Farming’s greenhouse gas emissions must be stabilised and then reduced, although this will not necessitate a drop in food production, Minister for Agriculture Charlie McConalogue has said.

“We are not telling anyone to cut back, we are looking to reduce emissions and we are looking to continue with, you know, a dairy sector which is really, really exciting - which thankfully we have seen grow over the past number of years - and add massive value at farmgate level but also massive value to the rural economy,” the Minister told listeners of Newstalk’s Pat Kenny Show.

Minister McConalogue stated that the continued expansion of the dairy sector at the rate seen after the removal of milk quotas in 2015 was “not acceptable or sustainable going forward”, but insisted that farmers who had expanded would not be tasked with reducing production on their farms.

More efficient

“While overall we have become more efficient, we have seen an increase – over those early years certainly – in our emissions footprint,” he continued.

“What we have to do is to actually stabilise our emissions - as a starting point - and then go about bringing them down.

“And that does not mean reducing your food production. In fact, it is important we continue with our food production and maintain that, but it is really important that we reduce the emissions of it,” the Minister said.

The Minister also stated that the agri-food sector should focus on the value of its output, rather than the volume.


The Minister went on to explain that agricultural sustainability required economically-viable farms, agreeing with comments on sustainability made by Irish Farmers' Association (IFA) president Tim Cullinan at the association’s AGM last Thursday.

“The president of the IFA was correct in that it is not just about the environmental sustainability, it is also about the social and economic sustainability of the sector, as a three-legged stool in that regards,” Minister McConalogue said.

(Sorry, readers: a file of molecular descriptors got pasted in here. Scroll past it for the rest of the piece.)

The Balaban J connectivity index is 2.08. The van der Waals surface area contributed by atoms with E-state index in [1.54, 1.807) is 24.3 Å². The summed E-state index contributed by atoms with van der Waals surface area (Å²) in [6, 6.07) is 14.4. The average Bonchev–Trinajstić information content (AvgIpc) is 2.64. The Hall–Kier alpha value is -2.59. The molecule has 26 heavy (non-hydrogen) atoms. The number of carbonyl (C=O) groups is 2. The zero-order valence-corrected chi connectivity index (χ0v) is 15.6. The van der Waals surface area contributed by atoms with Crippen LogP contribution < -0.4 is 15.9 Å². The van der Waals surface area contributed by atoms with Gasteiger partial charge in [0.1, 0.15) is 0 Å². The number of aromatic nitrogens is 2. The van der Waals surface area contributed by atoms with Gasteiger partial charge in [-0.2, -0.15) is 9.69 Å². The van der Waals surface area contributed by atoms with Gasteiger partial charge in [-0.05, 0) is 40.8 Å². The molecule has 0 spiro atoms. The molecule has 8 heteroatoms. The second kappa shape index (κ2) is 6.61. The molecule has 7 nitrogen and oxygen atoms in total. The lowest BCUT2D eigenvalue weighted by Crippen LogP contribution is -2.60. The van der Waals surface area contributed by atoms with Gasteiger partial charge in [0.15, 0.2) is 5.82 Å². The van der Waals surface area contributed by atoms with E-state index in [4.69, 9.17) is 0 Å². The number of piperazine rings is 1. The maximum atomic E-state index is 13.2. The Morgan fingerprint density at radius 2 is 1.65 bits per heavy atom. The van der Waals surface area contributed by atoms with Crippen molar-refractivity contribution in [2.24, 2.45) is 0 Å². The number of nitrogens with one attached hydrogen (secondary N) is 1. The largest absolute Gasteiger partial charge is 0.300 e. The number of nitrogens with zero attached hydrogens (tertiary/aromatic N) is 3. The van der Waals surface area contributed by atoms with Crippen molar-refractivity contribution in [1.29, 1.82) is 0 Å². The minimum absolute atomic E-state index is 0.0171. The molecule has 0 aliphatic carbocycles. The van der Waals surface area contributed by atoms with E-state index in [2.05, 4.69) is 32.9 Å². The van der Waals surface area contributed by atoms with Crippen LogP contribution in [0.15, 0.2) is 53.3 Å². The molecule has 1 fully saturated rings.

The Minister added that there was consensus among stakeholders in the agri-food industry that emissions should be cut by the 22% to 30% rate by 2030, in line with climate action obligations.

Carbon leakage

When quizzed on the possibility of carbon leakage being associated with EU free trade deals, such as Mercosur, the Minister stated the importance of seeing environmental standards raised to the same equivalence across other regions.

“We do need to see other countries – comparable countries that are producing the same food as us - also take sustainability as seriously as we do.

“That is a key issue and a key problem with Mercosur and one that we are challenging and will continue to challenge,” Minister McConalogue said.

Family farm income

The Minister also said that farmers had the opportunity to enhance the value of agri-food exports by making low-emission produce attractive to consumers.

He stated that by improving the environmental credentials of Irish agriculture, family farm incomes could be improved in years ahead.

“I think any sector of an economy that can look ahead to being one of the most sustainable in the world can look to having a very strong future,” he commented.